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These co-writes with Tim Rice provided two of the most memorable Disney music moments to accompany Simba’s heart-rending journey to adulthood. Although Elton’s recordings of the songs don’t feature in the main film (‘Can You Feel The Love Tonight’ provides the accompanying music for the end credits), they’re surely the best-loved versions. ‘Can You Feel The Love Tonight’ earned the 1994 Oscar for Best Original Song – in fact, three of the five nominations that year came from the film (the others being ‘The Circle Of Life’ and ‘Hakuna Matata’). BH

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As with this month’s Nymphomaniac, Lars von Trier split the gruelling Breaking The Waves into a series of chapters. Each chapter was introduced with a video sequence by Danish multimedia artist Per Kirkeby, which depicted a scene from the Scottish Highlands set to classic 1970s rock (Mott The Hoople, Deep Purple) to set the tone for the drama to come. By the time ‘Goodbye Yellow Brick Road’ introduced Chapter Six: Faith, the relationship between the brittle Bess and the injured oilrig worker Jan had progressed to increasingly disturbing places. The film also utilises ‘Love Lies Bleeding’ and ‘Your Song’. BH

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The bittersweet finale of Cameron Crowe’s coming-of-age tale is rendered in a near perfect coupling of song and screen. As the disillusioned and visibly broken ‘70s rock band take their last trip on the tour bus, ‘Tiny Dancer’ begins to play over the stereo. Previously distracted and introspective, each member of the crew begins to sing along in succession, with even the most dispirited members chiming in, reaching the chorus in a jubilant swell of intermingling voices. The lyrics, emotional delivery and irrepressible joy of the cast are a pleasure to behold. Positive, pertinent and unquestionably poignant. Anna Wilson

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Of all the songs in Baz Luhrman’s award-winning musical, Ewan McGregor belting out an unforgettable cover of ‘Your Song’ is without a doubt the most captivating of them all. Not only is it a mesmerising ballad – whereby Bernie Taupin’s romantic lyrics perfectly set in motion Christian and Satine’s forbidden love affair – but it also perfectly embodies the film’s repeated bohemian mantra of “truth, beauty, freedom and love”. Real life and song overlap in a moment and as McGregor repeatedly declares that “his gift is his song”, you can’t help but think, my word, what a magnificent song it is. James Wright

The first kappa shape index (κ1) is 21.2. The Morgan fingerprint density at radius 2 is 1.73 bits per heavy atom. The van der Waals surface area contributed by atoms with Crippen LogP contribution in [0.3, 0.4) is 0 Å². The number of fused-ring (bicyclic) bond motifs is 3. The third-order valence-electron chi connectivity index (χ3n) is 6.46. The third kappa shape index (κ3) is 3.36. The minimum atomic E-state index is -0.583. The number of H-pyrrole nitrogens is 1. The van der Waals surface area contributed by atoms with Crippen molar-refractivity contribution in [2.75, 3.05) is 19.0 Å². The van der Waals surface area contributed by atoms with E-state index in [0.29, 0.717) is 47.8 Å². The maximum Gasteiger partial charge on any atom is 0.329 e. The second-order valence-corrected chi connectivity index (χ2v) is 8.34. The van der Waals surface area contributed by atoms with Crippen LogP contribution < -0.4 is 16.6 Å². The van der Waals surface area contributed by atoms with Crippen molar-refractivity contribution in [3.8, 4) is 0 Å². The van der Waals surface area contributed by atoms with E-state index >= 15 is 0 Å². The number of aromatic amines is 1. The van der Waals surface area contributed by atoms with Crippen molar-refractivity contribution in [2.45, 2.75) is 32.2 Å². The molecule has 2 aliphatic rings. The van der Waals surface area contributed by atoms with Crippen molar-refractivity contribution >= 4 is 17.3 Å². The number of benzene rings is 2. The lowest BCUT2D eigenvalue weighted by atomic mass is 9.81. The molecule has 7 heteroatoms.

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The inclusion of ‘Goodbye Yellow Brick Road’ in David O. Russell’s awards-honoured flick, American Hustle – a story loosely based on the Abscam scandal that rocked the US in the late-1970s – elevates one of its otherwise mediocre scenes to one of its most memorable. As a podgy, syrup-topped Christian Bale and a curly-permed Bradley Cooper walk with their over-coiffed female counterparts, Amy Adams and Jennifer Lawrence, the tune takes over. Its use here is a touch of near-genius, concentrating our gaze on the era’s more laughable trends at the same time as creating a shift in tone from light and farcical to altogether more heavy, adding a paradoxical mix of comedy and drama that crystallises the film’s aspirations. KF

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Elton John is guest editor for Clash’s latest issue – click here to find out more.